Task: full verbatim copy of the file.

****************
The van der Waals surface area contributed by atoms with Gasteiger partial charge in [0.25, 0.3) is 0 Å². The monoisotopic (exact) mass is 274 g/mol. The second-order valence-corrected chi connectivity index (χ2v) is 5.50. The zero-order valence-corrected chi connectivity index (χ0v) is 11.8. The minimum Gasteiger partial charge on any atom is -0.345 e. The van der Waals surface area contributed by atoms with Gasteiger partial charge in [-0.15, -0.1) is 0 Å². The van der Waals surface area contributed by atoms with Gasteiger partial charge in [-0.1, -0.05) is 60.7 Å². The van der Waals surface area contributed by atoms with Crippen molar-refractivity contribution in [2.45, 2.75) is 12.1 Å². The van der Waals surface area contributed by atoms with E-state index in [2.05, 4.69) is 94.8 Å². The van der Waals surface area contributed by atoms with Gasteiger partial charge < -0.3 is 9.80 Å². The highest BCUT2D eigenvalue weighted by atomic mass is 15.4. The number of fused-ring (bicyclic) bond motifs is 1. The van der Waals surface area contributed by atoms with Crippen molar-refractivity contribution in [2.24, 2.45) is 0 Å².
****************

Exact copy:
The van der Waals surface area contributed by atoms with Gasteiger partial charge in [0.25, 0.3) is 0 Å². The monoisotopic (exact) mass is 274 g/mol. The second-order valence-corrected chi connectivity index (χ2v) is 5.50. The zero-order valence-corrected chi connectivity index (χ0v) is 11.8. The minimum Gasteiger partial charge on any atom is -0.345 e. The van der Waals surface area contributed by atoms with Gasteiger partial charge in [-0.15, -0.1) is 0 Å². The van der Waals surface area contributed by atoms with Gasteiger partial charge in [-0.1, -0.05) is 60.7 Å². The van der Waals surface area contributed by atoms with Crippen molar-refractivity contribution in [2.45, 2.75) is 12.1 Å². The van der Waals surface area contributed by atoms with E-state index in [2.05, 4.69) is 94.8 Å². The van der Waals surface area contributed by atoms with Gasteiger partial charge < -0.3 is 9.80 Å². The highest BCUT2D eigenvalue weighted by atomic mass is 15.4. The number of fused-ring (bicyclic) bond motifs is 1. The van der Waals surface area contributed by atoms with Crippen molar-refractivity contribution in [2.24, 2.45) is 0 Å².